I start with a declaration of interest. I am chair of Early Childhood Ireland, but it is a governance role. The Minister is very welcome to the House to discuss this issue. I applaud him for the work he is doing in setting up an interdepartmental group on future investment in child care. It is very encouraging to see the Minister for Children and Youth Affairs taking ownership of and showing leadership in the area.
I was surprised recently when I saw a map of the State, Department and agencies involvement developed by Mr. Thomas Walsh of NUI Maynooth. The list was large and I wonder about resources and costs, purely on the State side. That issue needs to be re-examined to ensure the system is streamlined. The map is an exemplar of the role of the Department of Children and Youth Affairs, for which I applaud it. The role of the Minister is to co-ordinate and bring people together and to fulfil the missions of the strategy of the Government in Better Outcomes, Brighter Futures.
I hope the template will give us all an agreed map in order that we can declare where we need to go to. Difficult choices will have to be made, but at least we can agree at last what needs to happen. Parallel to this, as the Minister will be aware, the Joint Committee on Health and Children is having hearings on this issue. Deputy Sandra McLellan is our rapporteur, under the excellent chairmanship of Deputy Jerry Buttimer. The hearings have started and last week Early Childhood Ireland, Start Strong, the NWCI and the Children’s Rights Alliance came before the committee to set the scene for the issue. We have already had a good debate.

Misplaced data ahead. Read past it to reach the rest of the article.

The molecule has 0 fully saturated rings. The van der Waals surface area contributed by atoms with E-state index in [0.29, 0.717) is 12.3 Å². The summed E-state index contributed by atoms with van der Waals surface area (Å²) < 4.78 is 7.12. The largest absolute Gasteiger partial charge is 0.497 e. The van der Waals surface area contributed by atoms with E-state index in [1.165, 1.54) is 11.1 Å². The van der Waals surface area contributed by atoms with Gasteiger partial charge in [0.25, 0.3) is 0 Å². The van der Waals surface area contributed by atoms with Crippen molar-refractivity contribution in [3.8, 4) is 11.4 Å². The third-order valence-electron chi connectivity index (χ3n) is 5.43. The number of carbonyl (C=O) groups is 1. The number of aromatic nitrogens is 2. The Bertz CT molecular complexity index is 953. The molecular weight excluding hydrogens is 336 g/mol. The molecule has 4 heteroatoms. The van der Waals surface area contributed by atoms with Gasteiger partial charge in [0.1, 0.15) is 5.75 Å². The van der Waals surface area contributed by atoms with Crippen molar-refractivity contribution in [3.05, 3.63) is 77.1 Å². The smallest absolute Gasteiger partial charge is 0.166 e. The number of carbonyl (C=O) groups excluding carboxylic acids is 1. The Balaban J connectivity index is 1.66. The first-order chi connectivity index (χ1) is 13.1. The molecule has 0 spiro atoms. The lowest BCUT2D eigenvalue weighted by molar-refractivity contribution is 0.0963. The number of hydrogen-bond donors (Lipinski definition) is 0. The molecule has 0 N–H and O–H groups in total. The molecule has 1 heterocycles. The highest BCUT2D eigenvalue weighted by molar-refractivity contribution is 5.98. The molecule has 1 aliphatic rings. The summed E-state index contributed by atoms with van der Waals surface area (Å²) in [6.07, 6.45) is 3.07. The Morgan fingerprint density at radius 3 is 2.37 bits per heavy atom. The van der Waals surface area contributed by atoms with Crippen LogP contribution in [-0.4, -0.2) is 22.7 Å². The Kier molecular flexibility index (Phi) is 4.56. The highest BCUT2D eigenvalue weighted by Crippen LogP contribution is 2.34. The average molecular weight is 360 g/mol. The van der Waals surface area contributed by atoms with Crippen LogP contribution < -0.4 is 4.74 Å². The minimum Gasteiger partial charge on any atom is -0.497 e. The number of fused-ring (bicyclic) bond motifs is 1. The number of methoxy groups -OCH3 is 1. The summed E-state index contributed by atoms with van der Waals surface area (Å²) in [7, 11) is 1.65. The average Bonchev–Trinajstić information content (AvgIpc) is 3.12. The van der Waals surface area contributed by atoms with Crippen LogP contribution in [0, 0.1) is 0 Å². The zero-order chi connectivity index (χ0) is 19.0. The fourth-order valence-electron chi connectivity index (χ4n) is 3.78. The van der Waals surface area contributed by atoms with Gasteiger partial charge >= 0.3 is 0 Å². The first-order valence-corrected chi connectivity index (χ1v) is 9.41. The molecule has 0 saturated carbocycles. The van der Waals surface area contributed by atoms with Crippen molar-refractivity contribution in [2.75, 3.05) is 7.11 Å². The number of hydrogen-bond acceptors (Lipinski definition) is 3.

I want to discuss special needs and additional needs, which came up at the hearings last week. I mentioned the fact that the Department of Education and Skills provides more than 6,500 SNAs in primary schools, yet, apart from some local resources, none is allocated to children in early years education. I know that very often the focus is, correctly, on a child with needs, but we all know, and it was stated in the hearings last week, that the importance of inclusion and mainstreaming for all children in a setting cannot be overestimated. What came out of it was that perhaps the special needs assistant model is not the right model, so I hope the Minister is examining other models. It was about how they could access resources to support children in order that they were included in the settings and about adequately resourcing the preschool setting to include and mainstream the child rather than having a shadow with the child, . I advise the Minister to examine some of the answers we received from the organisations at that hearing.
What also came out very strongly from each of the organisations that presented was the importance of the first year of the child’s life, and that we must do everything we can to ensure this first year is at home. This came from all the organisations and it is something I ask the Minister to bring into his consideration. Perhaps over time, as we are trying to be ambitious, the Minister could look at how we ensure we have maternity and paternity leave. In Sweden either parent must take three months of the leave and it is up to them to work out how it is done. We need to look more inventively at this.
I strongly urge the Minister to ensure any money allowed goes into investment and not into cash transfers. We do not have to look too far back in history in this regard. The early child care supplement was withdrawn by the former Minister for Finance, Brian Lenihan, and the free preschool year was started at the beginning of the recession. I am hugely surprised to see that Fianna Fáil has gone back to tax credits in its plans. For me it is about investment. I urge the Minister to examine this.